Portugal has used the Covid-19 pandemic as an opportunity to accelerate a plan to restructure its tourism industry.
Speaking at the Resort and Residential Hospitality Forum in Portugal, the country’s secretary of state for tourism Rita Marques said the plan to improve the Portuguese travel industry dates back to 2017.
In a session entitled Supporting Recovery: The Role of Governments, she said the plan had three strands, with the first being to ensure Portugal is seen as a year-round destination and so break the spikes in seasonality.
Marques added the second task was to lure tourists away from Portugal’s most popular destination, the Algarve, to less well-known parts of the country, while the final part was to continue investment in value-added services in a bid to drive tourism revenues.
She said: “The mindset is it is not really about the number of guests we welcome, it is much more about the receipts they give us.”
Marques added in 2017 Portugal generated €27 billion in receipts and the target is to get back to that as quickly as possible.
She said that visitor numbers in 2021 have been half of the pre-pandemic 2019 levels, although she said she was confident that these numbers would be achieved within the next year and a half, especially since the country only reopened to travellers in June this year.
And Marques added that as visitors return, so online marketing is driving them to visit less well-known, and less crowded, parts of the country with the river Douro region now proving popular with both Americans and Canadians.
Meanwhile, a stronger focus on travellers from Asian countries such as China, Japan and Korea is helping fix the seasonality issues as they tend to travel in greater numbers outside of Europe’s peak summer season.
In particular, she is hoping for strong growth from Chinese tourists, whose numbers saw a double-digit increase in 2019 and remain a key market.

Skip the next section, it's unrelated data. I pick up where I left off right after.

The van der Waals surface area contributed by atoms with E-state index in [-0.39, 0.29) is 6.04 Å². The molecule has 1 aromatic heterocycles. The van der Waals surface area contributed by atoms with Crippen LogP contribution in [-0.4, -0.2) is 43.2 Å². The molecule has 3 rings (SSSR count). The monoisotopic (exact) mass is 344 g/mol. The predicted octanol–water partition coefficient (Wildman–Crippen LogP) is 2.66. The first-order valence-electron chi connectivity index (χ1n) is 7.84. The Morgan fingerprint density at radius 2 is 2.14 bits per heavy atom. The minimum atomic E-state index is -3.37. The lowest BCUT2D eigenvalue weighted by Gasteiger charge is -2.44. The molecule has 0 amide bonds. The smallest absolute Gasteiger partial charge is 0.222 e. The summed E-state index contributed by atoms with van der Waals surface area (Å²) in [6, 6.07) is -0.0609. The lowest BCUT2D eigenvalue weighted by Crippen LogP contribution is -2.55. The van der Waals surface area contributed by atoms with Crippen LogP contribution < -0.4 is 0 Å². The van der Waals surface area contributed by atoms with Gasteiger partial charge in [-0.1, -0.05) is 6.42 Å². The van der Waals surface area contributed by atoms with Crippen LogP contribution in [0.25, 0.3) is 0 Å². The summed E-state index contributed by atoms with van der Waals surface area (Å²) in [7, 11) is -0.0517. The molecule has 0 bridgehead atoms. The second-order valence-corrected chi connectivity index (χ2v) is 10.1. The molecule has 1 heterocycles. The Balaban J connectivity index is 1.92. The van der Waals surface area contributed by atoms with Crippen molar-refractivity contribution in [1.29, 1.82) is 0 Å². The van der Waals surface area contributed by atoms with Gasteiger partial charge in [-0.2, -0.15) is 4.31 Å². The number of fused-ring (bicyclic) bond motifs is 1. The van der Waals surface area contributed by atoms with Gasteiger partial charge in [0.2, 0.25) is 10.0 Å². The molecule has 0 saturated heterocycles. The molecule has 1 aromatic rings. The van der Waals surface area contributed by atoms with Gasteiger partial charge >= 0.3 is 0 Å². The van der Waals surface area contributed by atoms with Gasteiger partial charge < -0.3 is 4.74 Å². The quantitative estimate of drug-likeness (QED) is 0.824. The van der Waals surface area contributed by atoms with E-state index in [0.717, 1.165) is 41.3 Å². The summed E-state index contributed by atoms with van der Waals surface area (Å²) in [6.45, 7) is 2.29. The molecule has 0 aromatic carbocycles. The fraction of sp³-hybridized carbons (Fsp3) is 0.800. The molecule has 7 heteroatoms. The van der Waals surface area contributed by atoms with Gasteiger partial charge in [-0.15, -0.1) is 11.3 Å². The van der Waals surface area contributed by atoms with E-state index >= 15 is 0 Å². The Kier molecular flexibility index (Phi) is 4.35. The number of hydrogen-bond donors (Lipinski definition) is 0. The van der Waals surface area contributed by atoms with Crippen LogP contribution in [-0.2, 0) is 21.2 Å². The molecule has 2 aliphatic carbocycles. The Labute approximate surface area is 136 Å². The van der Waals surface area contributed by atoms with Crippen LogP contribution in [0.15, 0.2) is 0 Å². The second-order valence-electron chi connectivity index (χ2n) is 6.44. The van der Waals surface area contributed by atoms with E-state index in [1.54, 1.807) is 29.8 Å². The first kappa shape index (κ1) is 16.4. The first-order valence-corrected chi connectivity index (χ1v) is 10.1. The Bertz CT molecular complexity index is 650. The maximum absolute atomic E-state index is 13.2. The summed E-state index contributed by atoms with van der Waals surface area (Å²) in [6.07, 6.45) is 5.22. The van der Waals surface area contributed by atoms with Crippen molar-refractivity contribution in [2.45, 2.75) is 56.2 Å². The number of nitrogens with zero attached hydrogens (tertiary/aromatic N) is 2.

However, even with such a big potential market, Marques said the key strategy remains to attract higher-spending travellers, adding: “If we talk about the future we have to foster better tourism instead of more tourists.”
She added the pandemic also proved beneficial in attracting travellers from countries that don’t typically choose the destination, including parts of central Europe, France, Italy and even Spain.
Marques said during lockdown itself the most important thing to do was keep the lines of communication open with the private sector in order to best understand what help was needed and when.
“Our main priority was to preserve jobs and maintain the capacity of the sector because we knew when demand was popping up, we wanted to be ready,” Marques said.
She added the key problem for the private hospitality sector during the pandemic was liquidity as tourism businesses watched their revenue streams collapse overnight.
However, she argued the length of the pandemic has also caused issues, adding: “At the beginning we were not hoping to have a 20-month pandemic, we hoped it would be shorter.”
Now, as countries open up their borders as vaccination programmes take effect Marques said the public and private sectors will continue to work together to ensure the right hotels are built in the right places.
She added: “We need to foster more investment but more important than the quantity is the quality – we want people who want to do the best.”